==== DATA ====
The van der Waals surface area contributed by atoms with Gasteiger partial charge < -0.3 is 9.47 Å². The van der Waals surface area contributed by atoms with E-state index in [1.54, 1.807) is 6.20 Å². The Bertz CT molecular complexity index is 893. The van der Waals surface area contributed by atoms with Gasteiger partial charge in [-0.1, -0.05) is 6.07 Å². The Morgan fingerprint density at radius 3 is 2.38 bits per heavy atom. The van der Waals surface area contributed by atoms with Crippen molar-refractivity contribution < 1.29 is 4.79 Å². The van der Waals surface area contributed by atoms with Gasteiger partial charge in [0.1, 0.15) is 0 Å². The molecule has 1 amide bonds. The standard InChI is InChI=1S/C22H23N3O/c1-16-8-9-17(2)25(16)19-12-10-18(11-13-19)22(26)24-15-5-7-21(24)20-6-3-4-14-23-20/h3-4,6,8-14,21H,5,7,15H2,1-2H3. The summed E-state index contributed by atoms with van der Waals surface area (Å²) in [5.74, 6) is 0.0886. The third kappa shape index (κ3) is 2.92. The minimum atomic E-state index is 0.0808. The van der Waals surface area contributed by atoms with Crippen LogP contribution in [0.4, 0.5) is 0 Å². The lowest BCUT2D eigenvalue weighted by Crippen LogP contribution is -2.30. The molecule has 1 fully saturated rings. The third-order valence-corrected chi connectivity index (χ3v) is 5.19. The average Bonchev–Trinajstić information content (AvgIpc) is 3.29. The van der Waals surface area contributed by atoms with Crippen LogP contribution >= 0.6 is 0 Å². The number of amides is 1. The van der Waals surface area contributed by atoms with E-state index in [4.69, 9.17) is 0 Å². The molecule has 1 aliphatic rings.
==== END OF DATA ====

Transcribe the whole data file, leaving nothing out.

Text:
The van der Waals surface area contributed by atoms with Gasteiger partial charge < -0.3 is 9.47 Å². The van der Waals surface area contributed by atoms with E-state index in [1.54, 1.807) is 6.20 Å². The Bertz CT molecular complexity index is 893. The van der Waals surface area contributed by atoms with Gasteiger partial charge in [-0.1, -0.05) is 6.07 Å². The Morgan fingerprint density at radius 3 is 2.38 bits per heavy atom. The van der Waals surface area contributed by atoms with Crippen molar-refractivity contribution < 1.29 is 4.79 Å². The van der Waals surface area contributed by atoms with Gasteiger partial charge in [0.1, 0.15) is 0 Å². The molecule has 1 amide bonds. The standard InChI is InChI=1S/C22H23N3O/c1-16-8-9-17(2)25(16)19-12-10-18(11-13-19)22(26)24-15-5-7-21(24)20-6-3-4-14-23-20/h3-4,6,8-14,21H,5,7,15H2,1-2H3. The summed E-state index contributed by atoms with van der Waals surface area (Å²) in [5.74, 6) is 0.0886. The third kappa shape index (κ3) is 2.92. The minimum atomic E-state index is 0.0808. The van der Waals surface area contributed by atoms with Crippen LogP contribution in [0.4, 0.5) is 0 Å². The lowest BCUT2D eigenvalue weighted by Crippen LogP contribution is -2.30. The molecule has 1 fully saturated rings. The third-order valence-corrected chi connectivity index (χ3v) is 5.19. The average Bonchev–Trinajstić information content (AvgIpc) is 3.29. The van der Waals surface area contributed by atoms with Crippen LogP contribution >= 0.6 is 0 Å². The number of amides is 1. The van der Waals surface area contributed by atoms with E-state index in [4.69, 9.17) is 0 Å². The molecule has 1 aliphatic rings.